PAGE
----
20 light years from Earth slumbers the red dwarf star Gliese
581. Today a team of astronomers announced an astonishing discovery-- the
star has a planet
which is potentially habitable by humanity.
Over 200 so-called "exoplanets"
-- planets outside our own solar system -- have already been found. But
so far, all of them have suffered from the "goldilocks problem,"
either too hot, too cold, or far too massive to support life.
But the new planet, which so far is only being
called "c," is different. It has an atmosphere, liquid water, a
surface temperature estimated to range from 32 to 104 degrees Fahrenheit.
It is roughly five times as massive as the earth but, due to a larger diameter,
has a surface gravity only1.6 times that the Earth's. It's also much
closer to its parent star, having a 'year' only 13 days long. The view
from the surface would be spectacular, with the planet's sun appearing in the
sky some 20 times larger than does our moon.
"On the treasure map of the Universe, one would be
tempted to mark this planet with an X", says report co-author Xavier
Delfosse of Grenoble University. "Liquid water is critical to life as we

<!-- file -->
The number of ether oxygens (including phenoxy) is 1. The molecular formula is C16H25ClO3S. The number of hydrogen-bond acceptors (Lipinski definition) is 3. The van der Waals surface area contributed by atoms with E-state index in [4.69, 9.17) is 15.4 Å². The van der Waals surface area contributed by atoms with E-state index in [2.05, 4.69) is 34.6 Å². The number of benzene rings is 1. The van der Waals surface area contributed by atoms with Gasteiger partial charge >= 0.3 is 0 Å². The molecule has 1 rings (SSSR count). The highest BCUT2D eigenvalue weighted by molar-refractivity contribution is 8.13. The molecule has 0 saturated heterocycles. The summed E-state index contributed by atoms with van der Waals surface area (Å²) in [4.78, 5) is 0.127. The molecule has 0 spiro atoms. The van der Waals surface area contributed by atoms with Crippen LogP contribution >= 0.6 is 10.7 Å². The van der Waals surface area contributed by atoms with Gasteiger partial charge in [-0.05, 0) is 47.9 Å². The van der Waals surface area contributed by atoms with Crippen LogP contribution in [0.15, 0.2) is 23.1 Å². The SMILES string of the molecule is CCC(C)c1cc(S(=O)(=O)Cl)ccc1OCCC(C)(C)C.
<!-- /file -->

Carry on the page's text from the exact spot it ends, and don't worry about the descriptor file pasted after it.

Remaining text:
know it. Because of its temperature and relative proximity, this planet
will most probably be a very important target of future space missions
dedicated to the search for extraterrestrial life."
The team examined 100 different stars using the HARPS planet searcher
at the European Southern Observatory in the Chilean Alps.
quote: 20ly is nothing... compared to our galaxy's 100 000and to really be realistic, traveling quite close to light speed is actually possible. with an engine capable of providing 1g acceleration/deceleration (switching in midpoint) for a long time, i.e. some nuclear photon propulsion, we can cross the whole galaxy in less than 25 years (traveler's time). isn't time dilation a great thing? yes, that would still be more than 100 000 years earth time, but so what?in the case of going just 20ly from here, again with a comfortable 1g acceleration, we'd need as little as 6 years of proper-time travel. 3 years of 1g acceleration will take us to a velocity more than 0.995 c.we don't even need to get that close to c for distances this small.... a constant 1g acceleration for just 320 days will get us to the more feasibly-sounding 0.7 c, which still is enough to reach this planet in under 30 years earth time. time dilation won't be that big, so the traveler's time will be around 22 years.the bullet-issue you mentioned is indeed a show stopper with current tech, but be sure it will be solved. it might be some sort of armour or deflector shield or just picking a route relatively far from stars and matter concentrations... but there will be a solution.